Approaching comet may outshine the moon

* Comet ISON discovered in September

* Could be brightest comet in decades

Dec 28 (Reuters) - A comet blazing toward Earth could

outshine the full moon when it passes by at the end of next year

- if it survives its close encounter with the sun.

The recently discovered object, known as comet ISON, is due

to fly within 1.2 million miles (1.9 million km) from the center

of the sun on Nov. 28, 2013 said astronomer Donald Yeomans, head

of NASA's Near Earth Object Program at the Jet Propulsion

Laboratory in Pasadena, Calif.

As the comet approaches, heat from the sun will vaporize

ices in its body, creating what could be a spectacular tail that

is visible in Earth's night sky without telescopes or even

binoculars from about October 2013 through January 2014.

If the comet survives, that is.

Comet ISON could break apart as it nears the sun, or it

could fail to produce a tail of ice particles visible from

Earth.

Celestial visitors like Comet ISON hail from the Oort Cloud,

a cluster of frozen rocks and ices that circle the sun about

50,000 times farther away than Earth's orbit. Every so often,

one will be gravitationally bumped out from the cloud and begin

a long solo orbit around the sun.

On Sept. 21, two amateur astronomers from Russia spotted

what appeared to be a comet in images taken by a 16-inch

(0.4-meter) telescope that is part of the worldwide

International Scientific Optical Network, or ISON, from which

the object draws its name.

"The object was slow and had a unique movement. But we could

not be certain that it was a comet because the scale of our

images are quite small and the object was very compact,"

astronomer Artyom Novichonok, one of the discoverers, wrote in a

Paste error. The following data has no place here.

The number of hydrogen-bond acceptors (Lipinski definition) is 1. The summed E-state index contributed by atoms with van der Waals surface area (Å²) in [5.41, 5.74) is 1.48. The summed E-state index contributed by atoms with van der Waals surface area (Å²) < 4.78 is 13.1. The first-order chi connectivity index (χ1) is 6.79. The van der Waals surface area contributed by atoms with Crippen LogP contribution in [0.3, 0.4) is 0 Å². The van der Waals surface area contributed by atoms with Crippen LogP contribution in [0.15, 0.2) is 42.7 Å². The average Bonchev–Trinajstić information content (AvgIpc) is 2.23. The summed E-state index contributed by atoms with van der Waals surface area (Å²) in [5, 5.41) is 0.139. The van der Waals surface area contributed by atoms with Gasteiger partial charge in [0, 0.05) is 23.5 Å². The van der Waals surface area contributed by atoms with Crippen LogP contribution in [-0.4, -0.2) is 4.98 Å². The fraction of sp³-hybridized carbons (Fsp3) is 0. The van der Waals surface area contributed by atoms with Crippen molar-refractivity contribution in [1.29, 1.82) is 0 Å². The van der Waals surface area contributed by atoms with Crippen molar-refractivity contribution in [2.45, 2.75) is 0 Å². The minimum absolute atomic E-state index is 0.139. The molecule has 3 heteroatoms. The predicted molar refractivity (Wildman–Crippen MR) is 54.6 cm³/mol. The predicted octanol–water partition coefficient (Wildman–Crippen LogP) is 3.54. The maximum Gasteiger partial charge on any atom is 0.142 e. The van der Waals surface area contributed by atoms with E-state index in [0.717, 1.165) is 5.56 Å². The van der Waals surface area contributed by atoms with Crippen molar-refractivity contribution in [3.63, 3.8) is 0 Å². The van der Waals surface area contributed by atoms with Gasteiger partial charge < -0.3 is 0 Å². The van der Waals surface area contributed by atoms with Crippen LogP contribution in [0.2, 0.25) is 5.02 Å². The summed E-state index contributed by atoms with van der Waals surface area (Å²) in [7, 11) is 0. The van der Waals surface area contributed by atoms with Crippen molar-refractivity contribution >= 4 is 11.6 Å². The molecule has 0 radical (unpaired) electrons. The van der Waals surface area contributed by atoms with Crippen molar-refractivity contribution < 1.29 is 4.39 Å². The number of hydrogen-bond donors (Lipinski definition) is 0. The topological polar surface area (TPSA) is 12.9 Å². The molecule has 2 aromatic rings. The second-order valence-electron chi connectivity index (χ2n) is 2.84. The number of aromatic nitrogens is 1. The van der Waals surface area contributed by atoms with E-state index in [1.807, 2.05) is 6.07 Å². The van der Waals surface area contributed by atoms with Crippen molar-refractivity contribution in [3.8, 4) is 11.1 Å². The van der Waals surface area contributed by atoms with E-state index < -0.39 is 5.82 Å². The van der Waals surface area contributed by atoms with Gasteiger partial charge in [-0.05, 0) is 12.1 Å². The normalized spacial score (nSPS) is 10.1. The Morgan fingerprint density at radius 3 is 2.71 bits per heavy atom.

comets email list hosted by Yahoo.

Novichonok and co-discoverer Vitali Nevski followed up the

next night with a bigger telescope at the Maidanak Observatory

in Uzbekistan. Other astronomers did likewise, confirming the

object, located beyond Jupiter's orbit in the constellation

Cancer, was indeed a comet.

"It's really rare, exciting," Novichonok wrote.

Comet ISON's path is very similar to a comet that passed by

Earth in 1680, one which was so bright its tail reportedly could

be seen in daylight.

The projected orbit of comet ISON is so similar to the 1680

comet that some scientists are wondering if they are fragments

from a common parent body.

"Comet ISONcould be the brightest comet seen in many

generations - brighter even than the full moon," wrote British

astronomer David Whitehouse in The Independent.

In 2013, Earth has two shots at a comet show. Comet

Pan-STARRS is due to pass by the planet in March, eight months

before ISON's arrival.

NASA's Mars Curiosity rover may be able to provide a

preview.

Comet ISON is due to pass by the red planet in September and

could be a target for the rover from its vantage point inside

Gale Crater.

The last comet to dazzle Earth's night-time skies was Comet

Hale-Bopp, which visited in 1997. Comet 17P/Holmes made a brief

appearance in 2007.

(Editing by Kevin Gray and Leslie Gevirtz)

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